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The effects of protamine sulfate on clot formation time and clot strength thromboelastography variables for canine blood samples
- Bailey, Christopher J., Koenigshof, Amy M.
- American journal of veterinary research 2014 v.75 no.4 pp. 338-343
- blood, calcium chloride, coagulation, dogs, dose response, heparin, kaolin, sodium citrate, syringes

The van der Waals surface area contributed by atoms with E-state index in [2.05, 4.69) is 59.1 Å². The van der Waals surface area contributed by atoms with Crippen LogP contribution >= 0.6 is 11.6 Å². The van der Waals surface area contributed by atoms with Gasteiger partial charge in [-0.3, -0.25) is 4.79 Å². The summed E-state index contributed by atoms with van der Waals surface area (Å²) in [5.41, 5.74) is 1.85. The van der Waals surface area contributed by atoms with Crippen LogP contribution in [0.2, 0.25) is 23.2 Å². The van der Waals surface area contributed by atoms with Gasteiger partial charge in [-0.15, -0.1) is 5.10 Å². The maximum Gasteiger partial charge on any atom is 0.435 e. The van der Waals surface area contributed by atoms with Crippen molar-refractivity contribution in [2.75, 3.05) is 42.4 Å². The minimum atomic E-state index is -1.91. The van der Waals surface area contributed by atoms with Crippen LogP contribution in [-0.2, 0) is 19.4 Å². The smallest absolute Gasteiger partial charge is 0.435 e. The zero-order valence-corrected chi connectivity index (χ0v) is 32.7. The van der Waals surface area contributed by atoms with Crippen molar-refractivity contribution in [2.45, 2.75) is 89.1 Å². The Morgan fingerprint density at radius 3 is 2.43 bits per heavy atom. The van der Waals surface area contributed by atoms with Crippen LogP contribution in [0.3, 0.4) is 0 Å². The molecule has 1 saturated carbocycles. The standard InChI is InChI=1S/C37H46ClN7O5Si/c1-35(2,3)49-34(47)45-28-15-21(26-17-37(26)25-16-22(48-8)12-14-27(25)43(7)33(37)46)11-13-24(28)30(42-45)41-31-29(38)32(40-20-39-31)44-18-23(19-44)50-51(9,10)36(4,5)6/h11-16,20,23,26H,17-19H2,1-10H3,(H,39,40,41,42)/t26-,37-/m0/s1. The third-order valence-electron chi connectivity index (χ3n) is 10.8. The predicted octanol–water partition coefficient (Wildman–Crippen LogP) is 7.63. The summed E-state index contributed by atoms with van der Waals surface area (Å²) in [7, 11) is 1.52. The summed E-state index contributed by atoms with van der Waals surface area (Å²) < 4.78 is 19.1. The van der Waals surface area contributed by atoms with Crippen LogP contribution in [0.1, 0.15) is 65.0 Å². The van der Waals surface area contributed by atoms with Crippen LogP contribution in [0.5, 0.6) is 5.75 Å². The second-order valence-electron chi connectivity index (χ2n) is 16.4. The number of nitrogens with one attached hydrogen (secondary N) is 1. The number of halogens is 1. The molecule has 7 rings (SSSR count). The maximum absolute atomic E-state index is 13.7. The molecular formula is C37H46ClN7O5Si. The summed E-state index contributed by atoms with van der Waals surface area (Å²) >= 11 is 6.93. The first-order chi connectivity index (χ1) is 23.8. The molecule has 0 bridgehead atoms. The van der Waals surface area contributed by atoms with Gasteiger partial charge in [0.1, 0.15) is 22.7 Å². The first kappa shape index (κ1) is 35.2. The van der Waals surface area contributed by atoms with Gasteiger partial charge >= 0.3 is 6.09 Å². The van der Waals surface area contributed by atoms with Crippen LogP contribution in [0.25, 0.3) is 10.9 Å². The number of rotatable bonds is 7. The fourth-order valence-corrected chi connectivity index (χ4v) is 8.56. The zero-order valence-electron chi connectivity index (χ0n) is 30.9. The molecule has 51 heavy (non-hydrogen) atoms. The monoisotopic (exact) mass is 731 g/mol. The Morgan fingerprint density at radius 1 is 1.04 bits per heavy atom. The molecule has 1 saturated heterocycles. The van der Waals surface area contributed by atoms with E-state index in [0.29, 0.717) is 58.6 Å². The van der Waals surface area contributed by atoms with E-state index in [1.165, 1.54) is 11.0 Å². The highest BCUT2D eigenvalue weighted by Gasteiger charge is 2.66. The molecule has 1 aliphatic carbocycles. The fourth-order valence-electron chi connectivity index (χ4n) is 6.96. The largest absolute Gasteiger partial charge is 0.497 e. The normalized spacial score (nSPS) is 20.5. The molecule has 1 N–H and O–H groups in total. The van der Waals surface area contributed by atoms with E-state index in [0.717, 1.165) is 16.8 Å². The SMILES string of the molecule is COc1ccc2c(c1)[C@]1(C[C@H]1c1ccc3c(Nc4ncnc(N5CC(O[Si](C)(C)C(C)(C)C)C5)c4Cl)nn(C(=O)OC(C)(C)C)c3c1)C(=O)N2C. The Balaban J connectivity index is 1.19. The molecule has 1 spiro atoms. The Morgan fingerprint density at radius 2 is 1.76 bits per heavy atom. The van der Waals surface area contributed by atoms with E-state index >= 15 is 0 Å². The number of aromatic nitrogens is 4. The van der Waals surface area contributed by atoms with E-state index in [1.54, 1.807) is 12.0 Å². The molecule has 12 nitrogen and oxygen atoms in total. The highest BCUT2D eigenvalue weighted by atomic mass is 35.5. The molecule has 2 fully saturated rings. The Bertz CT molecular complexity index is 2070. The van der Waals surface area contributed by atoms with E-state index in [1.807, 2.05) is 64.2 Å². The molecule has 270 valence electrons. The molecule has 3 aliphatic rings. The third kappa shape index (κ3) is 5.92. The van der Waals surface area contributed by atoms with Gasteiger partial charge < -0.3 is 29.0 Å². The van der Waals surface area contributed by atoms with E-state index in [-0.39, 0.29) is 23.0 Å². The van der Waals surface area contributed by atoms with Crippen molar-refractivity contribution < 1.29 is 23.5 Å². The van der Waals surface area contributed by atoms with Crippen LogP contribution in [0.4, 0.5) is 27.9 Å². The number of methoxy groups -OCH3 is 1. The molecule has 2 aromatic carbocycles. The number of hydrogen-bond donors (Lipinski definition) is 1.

- Objective—To determine the effects of protamine sulfate on clot formation time and clot strength thromboelastography variables for canine whole blood samples. Animals—Blood samples obtained from 11 healthy dogs. Procedures—Blood samples were collected from jugular veins of dogs into syringes with 3.2% sodium citrate (blood to citrate ratio, 9:1). Blood samples were divided into aliquots, and protamine sulfate was added to various concentrations (0 [control], 22, 44, and 66 μg/mL). Prepared samples were activated with kaolin (n = 8) or not activated (8), CaCl2 was added, and thromboelastography was performed. Reaction time (R), clot formation time (K), rate of clot formation (α angle), and maximum amplitude (MA) were measured. Results—For kaolin-activated and nonactivated blood samples, protamine (66 μg/mL) significantly increased R and K and decreased α angle and MA, compared with values for control samples. Also, protamine (44 μg/mL) decreased MA in nonactivated blood samples and increased K and decreased α angle in kaolin-activated samples, compared with values for control samples. Conclusions and Clinical Relevance—Results indicated protamine prolonged clot formation time and decreased overall clot strength in a dose-dependent manner; such effects may contribute to a hypocoagulable state in dogs. Kaolin-activated and nonactivated blood samples were appropriate for measurement of the effects of protamine on coagulation. Administration of protamine to reverse the effects of heparin should be performed with caution.